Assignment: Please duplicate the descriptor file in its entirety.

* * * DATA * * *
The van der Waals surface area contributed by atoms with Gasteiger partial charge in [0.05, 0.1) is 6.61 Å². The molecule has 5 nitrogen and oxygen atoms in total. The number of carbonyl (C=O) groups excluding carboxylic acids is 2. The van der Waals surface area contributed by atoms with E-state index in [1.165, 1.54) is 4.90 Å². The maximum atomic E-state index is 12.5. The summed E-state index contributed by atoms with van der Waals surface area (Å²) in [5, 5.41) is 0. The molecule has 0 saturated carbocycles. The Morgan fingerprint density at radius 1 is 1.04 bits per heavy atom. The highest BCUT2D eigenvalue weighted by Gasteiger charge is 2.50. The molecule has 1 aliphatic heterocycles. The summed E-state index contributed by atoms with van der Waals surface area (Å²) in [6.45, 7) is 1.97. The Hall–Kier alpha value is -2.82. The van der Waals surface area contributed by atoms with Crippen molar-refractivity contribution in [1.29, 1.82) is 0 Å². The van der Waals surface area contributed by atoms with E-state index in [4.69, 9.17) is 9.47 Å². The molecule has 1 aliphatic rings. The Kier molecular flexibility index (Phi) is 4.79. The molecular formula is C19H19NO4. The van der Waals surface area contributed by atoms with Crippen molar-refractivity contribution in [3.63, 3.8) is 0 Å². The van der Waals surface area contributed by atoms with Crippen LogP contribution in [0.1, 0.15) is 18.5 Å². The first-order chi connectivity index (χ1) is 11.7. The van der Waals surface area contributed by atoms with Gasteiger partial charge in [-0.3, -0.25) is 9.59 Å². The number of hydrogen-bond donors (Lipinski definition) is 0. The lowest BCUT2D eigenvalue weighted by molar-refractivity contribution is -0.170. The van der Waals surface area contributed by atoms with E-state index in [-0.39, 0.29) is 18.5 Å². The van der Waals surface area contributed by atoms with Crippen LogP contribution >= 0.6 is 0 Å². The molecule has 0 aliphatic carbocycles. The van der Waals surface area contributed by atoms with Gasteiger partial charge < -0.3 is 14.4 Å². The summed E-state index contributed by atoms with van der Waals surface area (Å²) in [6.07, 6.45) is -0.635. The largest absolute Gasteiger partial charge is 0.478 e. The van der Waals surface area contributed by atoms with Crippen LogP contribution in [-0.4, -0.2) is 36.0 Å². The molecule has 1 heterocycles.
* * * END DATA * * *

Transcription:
The van der Waals surface area contributed by atoms with Gasteiger partial charge in [0.05, 0.1) is 6.61 Å². The molecule has 5 nitrogen and oxygen atoms in total. The number of carbonyl (C=O) groups excluding carboxylic acids is 2. The van der Waals surface area contributed by atoms with E-state index in [1.165, 1.54) is 4.90 Å². The maximum atomic E-state index is 12.5. The summed E-state index contributed by atoms with van der Waals surface area (Å²) in [5, 5.41) is 0. The molecule has 0 saturated carbocycles. The Morgan fingerprint density at radius 1 is 1.04 bits per heavy atom. The highest BCUT2D eigenvalue weighted by Gasteiger charge is 2.50. The molecule has 1 aliphatic heterocycles. The summed E-state index contributed by atoms with van der Waals surface area (Å²) in [6.45, 7) is 1.97. The Hall–Kier alpha value is -2.82. The van der Waals surface area contributed by atoms with Crippen molar-refractivity contribution in [1.29, 1.82) is 0 Å². The van der Waals surface area contributed by atoms with E-state index in [4.69, 9.17) is 9.47 Å². The molecule has 1 aliphatic rings. The Kier molecular flexibility index (Phi) is 4.79. The molecular formula is C19H19NO4. The van der Waals surface area contributed by atoms with Crippen molar-refractivity contribution in [3.63, 3.8) is 0 Å². The van der Waals surface area contributed by atoms with Crippen LogP contribution in [0.1, 0.15) is 18.5 Å². The first-order chi connectivity index (χ1) is 11.7. The van der Waals surface area contributed by atoms with Gasteiger partial charge in [-0.3, -0.25) is 9.59 Å². The number of hydrogen-bond donors (Lipinski definition) is 0. The lowest BCUT2D eigenvalue weighted by molar-refractivity contribution is -0.170. The van der Waals surface area contributed by atoms with E-state index in [-0.39, 0.29) is 18.5 Å². The van der Waals surface area contributed by atoms with Crippen LogP contribution >= 0.6 is 0 Å². The molecule has 0 aliphatic carbocycles. The van der Waals surface area contributed by atoms with Gasteiger partial charge < -0.3 is 14.4 Å². The summed E-state index contributed by atoms with van der Waals surface area (Å²) in [6.07, 6.45) is -0.635. The largest absolute Gasteiger partial charge is 0.478 e. The van der Waals surface area contributed by atoms with Crippen LogP contribution in [-0.4, -0.2) is 36.0 Å². The molecule has 1 heterocycles.